This dress’ skirt does need a tiny 1/8 inch hem so that it doesn’t get stiffened at all. At the same time, such a tiny hem on a skirt like this was a major pain. It might not be immediately obvious, but the length of hemline just seemed to keep going, and going…but all that turns out well in the end is worth it in my opinion. Do tiny hems wear you out and seem overly tedious like they do for me?
It was entirely my idea to make a long tie piece and stitch it to the left side of the bodice, thereby continuing the mock wrap dress deception! I especially like how much this little touch adds to the dress. This is again another true 1920s feature, as most of the era’s mock wraps had ties on the corresponding side to continue the illusory appearance. To me, the tie also adds a touch of asymmetric that was also so popular in the 1920s.
Somehow it seems so much easier for me to interpret a modern take on the 20’s when I am starting with a pattern from today, versus starting with an old original pattern. I almost always recommend others to use vintage patterns because I think that they offer so much to learn from and have better details. However, there are so many modern patterns that have veritable 1920s features if you know what to look for. This presents two interesting points.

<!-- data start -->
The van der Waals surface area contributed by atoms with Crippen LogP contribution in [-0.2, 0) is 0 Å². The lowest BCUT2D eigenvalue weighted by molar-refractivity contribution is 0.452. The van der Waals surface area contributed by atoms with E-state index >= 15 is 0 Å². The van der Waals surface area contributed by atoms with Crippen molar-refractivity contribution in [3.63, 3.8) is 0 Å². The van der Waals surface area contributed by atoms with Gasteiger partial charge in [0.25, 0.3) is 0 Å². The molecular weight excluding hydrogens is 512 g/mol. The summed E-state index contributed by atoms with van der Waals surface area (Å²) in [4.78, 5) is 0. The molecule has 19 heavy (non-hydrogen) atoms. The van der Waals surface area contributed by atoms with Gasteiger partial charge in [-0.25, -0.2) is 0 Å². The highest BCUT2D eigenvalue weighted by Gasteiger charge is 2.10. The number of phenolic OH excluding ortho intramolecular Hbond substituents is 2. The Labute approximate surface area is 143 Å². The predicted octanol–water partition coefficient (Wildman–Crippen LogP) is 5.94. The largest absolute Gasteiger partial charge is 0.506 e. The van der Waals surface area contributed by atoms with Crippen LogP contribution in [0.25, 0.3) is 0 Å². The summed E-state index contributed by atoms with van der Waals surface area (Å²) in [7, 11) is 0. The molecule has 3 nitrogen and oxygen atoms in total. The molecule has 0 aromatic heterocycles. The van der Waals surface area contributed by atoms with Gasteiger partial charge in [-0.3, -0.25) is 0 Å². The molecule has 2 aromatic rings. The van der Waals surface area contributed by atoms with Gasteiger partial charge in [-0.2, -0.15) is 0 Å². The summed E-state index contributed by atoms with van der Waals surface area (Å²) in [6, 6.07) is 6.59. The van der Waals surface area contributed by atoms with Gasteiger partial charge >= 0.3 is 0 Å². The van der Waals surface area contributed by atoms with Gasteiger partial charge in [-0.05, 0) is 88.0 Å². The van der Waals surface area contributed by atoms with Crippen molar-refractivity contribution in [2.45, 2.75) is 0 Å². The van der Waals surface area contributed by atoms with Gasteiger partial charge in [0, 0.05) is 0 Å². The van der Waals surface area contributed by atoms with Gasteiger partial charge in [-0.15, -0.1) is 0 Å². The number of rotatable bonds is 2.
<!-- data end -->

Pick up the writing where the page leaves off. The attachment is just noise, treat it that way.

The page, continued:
Firstly, here I am saying it’s hard to make an old 20’s pattern look modern, yet I’m also saying that many modern fashions (patterns and ready-to-wear) have very 1920s features. Perhaps the era between WWI “The Great War” and the Depression of the 1930s has more in common with us of today than we think. Looking at old fashion plates or extant garments might not make this as obvious as it could be…it just takes the styles of today to give us a new perspective!
Secondly, this proves how important it is to pepper one’s awareness of current styles with a knowledge of fashion history. A good overall view of the big picture might just be something specific to me as others have told me, but looking around and seeing the beginning of a trend is always a good idea. Actually, style is something that seems to only be recycled over and over again the more one sees. Besides, often finding the source, or at least seeing the ways a detail is re-interpreted, is fun, interesting, and always worthwhile…not to mention the benefit of giving me more ideas for my projects! Don’t be afraid to dive into some fashion research next time you start wearing the “newest” thing and find out the reference of where it came from!